According to the statement by HRW, “the Arab League should urgently condemn the Syrian security forces for shooting peaceful protesters who were attempting to reach its observers”. The statement continued, “such incidents, and the ever rising death toll, clearly demonstrate that the presence of Arab League observers has done little to compel the Syrian authorities to stop their crimes. As President Assad derides the Arab League in his speeches, his troops are making a mockery of its observers’ mission on the ground.”
The statement likewise contains testimony from a number of the Syrian civilians who reportedly came under fire.
To read the statement in full, click here.
Nine Syrian civilians and French journalist killed in grenade attack
On Wednesday, January 11, nine Syrian civilians as well as a French TV cameraman, where killed during a grenade attack at a pro-government rally in the central city of Homs. The cameraman, Gilles Jacquier, 43, is the first foreign journalist to have been killed amid the country’s security crisis. Four Syrian journalists have died since March 2011 whilst covering the unrest.
The Syrian government attributed the attack to terrorists.
International Politics & Diplomacy
Arab League observer mission under heavy scrutiny
On January 5 during a meeting with UN Secretary General Ban ki-Moon, Qatari Prime Minister Sheik Hamad bin Jassem Al Thani admitted that the Arab League observer mission in Syria had made mistakes.
“This is the first experience for us. I said we have to evaluate what sorts of mistakes we have (made). There is no doubt for me. I can see there are mistakes, but we went there not to stop the killing, but to monitor,” he said.
Sheik Hamad met with ki-Moon in order to secure UN help for the League’s mission. “We are coming here for technical help and to see the experience the U.N. has, because this is the first time the Arab League is involved in sending monitors, and there are some mistakes,” he said.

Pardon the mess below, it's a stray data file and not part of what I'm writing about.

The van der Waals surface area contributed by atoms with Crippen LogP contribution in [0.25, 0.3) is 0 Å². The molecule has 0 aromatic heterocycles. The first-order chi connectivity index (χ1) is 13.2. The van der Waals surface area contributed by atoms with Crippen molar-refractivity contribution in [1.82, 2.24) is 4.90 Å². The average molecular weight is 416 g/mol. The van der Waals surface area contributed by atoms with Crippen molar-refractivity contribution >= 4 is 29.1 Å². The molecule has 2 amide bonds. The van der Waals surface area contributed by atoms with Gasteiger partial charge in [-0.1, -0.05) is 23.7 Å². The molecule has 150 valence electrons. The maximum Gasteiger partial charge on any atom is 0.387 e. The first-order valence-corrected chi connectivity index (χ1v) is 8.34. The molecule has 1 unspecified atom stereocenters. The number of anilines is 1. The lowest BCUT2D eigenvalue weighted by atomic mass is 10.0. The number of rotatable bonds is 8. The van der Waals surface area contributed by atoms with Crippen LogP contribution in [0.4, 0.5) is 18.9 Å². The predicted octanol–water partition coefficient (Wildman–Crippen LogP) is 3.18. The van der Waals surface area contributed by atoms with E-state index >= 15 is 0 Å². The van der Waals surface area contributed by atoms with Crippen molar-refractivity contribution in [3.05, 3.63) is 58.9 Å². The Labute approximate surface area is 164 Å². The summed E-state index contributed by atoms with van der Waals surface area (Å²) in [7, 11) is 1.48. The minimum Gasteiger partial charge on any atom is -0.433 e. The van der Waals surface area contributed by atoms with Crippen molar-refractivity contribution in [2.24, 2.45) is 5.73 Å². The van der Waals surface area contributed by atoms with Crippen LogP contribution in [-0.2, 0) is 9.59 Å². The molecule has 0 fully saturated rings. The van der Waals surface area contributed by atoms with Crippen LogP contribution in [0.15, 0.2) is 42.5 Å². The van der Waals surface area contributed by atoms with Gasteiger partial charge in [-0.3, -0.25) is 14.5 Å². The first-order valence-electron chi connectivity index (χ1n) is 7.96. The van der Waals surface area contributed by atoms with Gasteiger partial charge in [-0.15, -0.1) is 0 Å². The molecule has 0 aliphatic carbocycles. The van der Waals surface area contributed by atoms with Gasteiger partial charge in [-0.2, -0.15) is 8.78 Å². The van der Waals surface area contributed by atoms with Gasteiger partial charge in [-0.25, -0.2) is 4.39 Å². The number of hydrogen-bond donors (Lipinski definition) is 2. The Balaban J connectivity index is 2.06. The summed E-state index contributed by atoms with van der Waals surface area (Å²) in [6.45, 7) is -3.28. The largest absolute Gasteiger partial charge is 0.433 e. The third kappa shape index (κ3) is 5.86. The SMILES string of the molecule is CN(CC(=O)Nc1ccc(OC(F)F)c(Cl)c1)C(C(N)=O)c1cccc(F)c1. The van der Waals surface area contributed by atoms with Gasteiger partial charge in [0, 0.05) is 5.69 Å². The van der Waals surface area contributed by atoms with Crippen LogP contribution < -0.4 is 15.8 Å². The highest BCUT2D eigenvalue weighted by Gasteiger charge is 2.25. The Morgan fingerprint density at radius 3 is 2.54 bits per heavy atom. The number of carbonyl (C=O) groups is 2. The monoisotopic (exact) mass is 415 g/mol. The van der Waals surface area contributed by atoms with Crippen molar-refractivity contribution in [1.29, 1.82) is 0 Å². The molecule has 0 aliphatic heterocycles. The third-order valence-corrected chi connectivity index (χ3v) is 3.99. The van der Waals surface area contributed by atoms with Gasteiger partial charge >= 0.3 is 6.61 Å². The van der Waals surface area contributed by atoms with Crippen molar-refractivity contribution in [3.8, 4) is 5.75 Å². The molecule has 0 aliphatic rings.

Members of the Syrian opposition have heavily criticized the Arab League’s monitor force, asserting that it has been consistently mislead by the Syrian government.
On Monday, following a meeting in Cairo, Arab League officials agreed to allow the observer mission to continue its work, despite widespread criticisms of its overall efficacy and purpose.
The League issued a statement after the meeting highlighting six points: 1) the Syrian government must comply with its agreements; 2) the Syrian government must bring an end to the violence; 3) the League continues to affirm the work of the observer mission, which relies on cooperation from the Syrian government; 4) the League will talk with the UN Secretary General regarding UN assistance for the mission; 5) the mission is to deliver a report on its work on January 19, and; 6) the League calls on the Syrian opposition to intensify efforts to develop a vision for the country’s next phase.
On Tuesday, pro-government demonstrators reportedly attacked members of the observer mission in Lattakia and Deir ez-Zor. The League responded by stating that the Syrian government had failed in its responsibility to protect mission members. Eleven members of the mission were injured, though not severely, during the attack.
“Failing to provide adequate protection in Latakia and other areas where the mission is deployed is considered a serious violation by the government of its commitments,” read an official statement by the League.
The following day, Anwar Malek, an Arab League observer resigned from the mission, along with a number of other observers, telling international media that it was a “farce”. In a statement to Al Jazeera, Malek said the following:
“The mission was a farce and the observers have been fooled, the regime orchestrated it and fabricated most of what we saw, to stop the Arab League from taking action against the regime. What I saw was a humanitarian disaster, the regime is not just committing one war crime, but a series of crimes against its people. The regime didn’t meet any of our requests, in fact they were trying to deceive us and steer us away from what was really happening towards insignificant things, they didn’t withdraw their tanks from the streets they just hid them and then redeployed them after we left.The snipers are everywhere shooting at civilians people are being kidnapped, prisoners are being tortured and no one has been released. Those who are supposedly freed…were actually people who had been randomly grabbed off the streets…Therefore, I’ve decided to withdraw from this mission.”
US Embassy further reduces staff, Ambassador Ford acknowledges problem of terrorist attacks
On Tuesday, January 10, the US State Department announced that it was reducing its staff at the US Embassy in Damascus, effective immediately. The move was attributed to the “deteriorating security situation“. The embassy is also now closed to the public. The US Ambassador to Syria, Robert Ford, remains in his post.
On Thursday, January 5, Ambassador Ford posted a new Facebook note on the situation in Syria in response to a number of comments made on the US Embassy’s Facebook page. An excerpt: